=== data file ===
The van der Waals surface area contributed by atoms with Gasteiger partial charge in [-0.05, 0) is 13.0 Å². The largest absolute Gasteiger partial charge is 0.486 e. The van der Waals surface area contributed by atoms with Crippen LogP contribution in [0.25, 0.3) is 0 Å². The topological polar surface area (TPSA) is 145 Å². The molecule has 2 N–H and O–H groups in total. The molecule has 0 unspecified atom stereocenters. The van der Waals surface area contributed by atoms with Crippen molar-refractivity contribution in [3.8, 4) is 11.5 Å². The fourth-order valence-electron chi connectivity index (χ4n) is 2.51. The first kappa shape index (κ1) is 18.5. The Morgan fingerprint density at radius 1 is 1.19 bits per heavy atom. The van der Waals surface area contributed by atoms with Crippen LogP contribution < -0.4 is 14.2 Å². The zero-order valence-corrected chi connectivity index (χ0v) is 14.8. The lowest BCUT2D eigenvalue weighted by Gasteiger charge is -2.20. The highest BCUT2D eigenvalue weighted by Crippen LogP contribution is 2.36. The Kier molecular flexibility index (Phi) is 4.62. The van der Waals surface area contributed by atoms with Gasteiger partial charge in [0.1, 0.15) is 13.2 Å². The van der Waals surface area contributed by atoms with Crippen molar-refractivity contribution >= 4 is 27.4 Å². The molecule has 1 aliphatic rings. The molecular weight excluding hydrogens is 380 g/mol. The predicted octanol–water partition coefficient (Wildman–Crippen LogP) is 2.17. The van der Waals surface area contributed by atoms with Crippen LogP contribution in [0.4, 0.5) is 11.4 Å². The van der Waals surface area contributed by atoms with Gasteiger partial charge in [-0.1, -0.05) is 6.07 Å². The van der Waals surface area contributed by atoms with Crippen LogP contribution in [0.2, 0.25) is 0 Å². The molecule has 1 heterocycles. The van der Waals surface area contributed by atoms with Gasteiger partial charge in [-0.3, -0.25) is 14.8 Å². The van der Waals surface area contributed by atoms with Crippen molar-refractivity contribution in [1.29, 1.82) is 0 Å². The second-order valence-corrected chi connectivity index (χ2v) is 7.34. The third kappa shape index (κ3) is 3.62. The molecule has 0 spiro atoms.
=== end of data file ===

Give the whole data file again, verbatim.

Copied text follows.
The van der Waals surface area contributed by atoms with Gasteiger partial charge in [-0.05, 0) is 13.0 Å². The largest absolute Gasteiger partial charge is 0.486 e. The van der Waals surface area contributed by atoms with Crippen LogP contribution in [0.25, 0.3) is 0 Å². The topological polar surface area (TPSA) is 145 Å². The molecule has 2 N–H and O–H groups in total. The molecule has 0 unspecified atom stereocenters. The van der Waals surface area contributed by atoms with Crippen molar-refractivity contribution in [3.8, 4) is 11.5 Å². The fourth-order valence-electron chi connectivity index (χ4n) is 2.51. The first kappa shape index (κ1) is 18.5. The Morgan fingerprint density at radius 1 is 1.19 bits per heavy atom. The van der Waals surface area contributed by atoms with Crippen LogP contribution < -0.4 is 14.2 Å². The zero-order valence-corrected chi connectivity index (χ0v) is 14.8. The lowest BCUT2D eigenvalue weighted by Gasteiger charge is -2.20. The highest BCUT2D eigenvalue weighted by Crippen LogP contribution is 2.36. The Kier molecular flexibility index (Phi) is 4.62. The van der Waals surface area contributed by atoms with Gasteiger partial charge in [0.1, 0.15) is 13.2 Å². The van der Waals surface area contributed by atoms with Crippen molar-refractivity contribution >= 4 is 27.4 Å². The molecule has 1 aliphatic rings. The molecular weight excluding hydrogens is 380 g/mol. The predicted octanol–water partition coefficient (Wildman–Crippen LogP) is 2.17. The van der Waals surface area contributed by atoms with Crippen LogP contribution in [0.4, 0.5) is 11.4 Å². The van der Waals surface area contributed by atoms with Gasteiger partial charge in [-0.1, -0.05) is 6.07 Å². The van der Waals surface area contributed by atoms with Crippen LogP contribution in [0.2, 0.25) is 0 Å². The molecule has 1 heterocycles. The van der Waals surface area contributed by atoms with Gasteiger partial charge in [-0.3, -0.25) is 14.8 Å². The van der Waals surface area contributed by atoms with Crippen molar-refractivity contribution in [1.29, 1.82) is 0 Å². The second-order valence-corrected chi connectivity index (χ2v) is 7.34. The third kappa shape index (κ3) is 3.62. The molecule has 0 spiro atoms.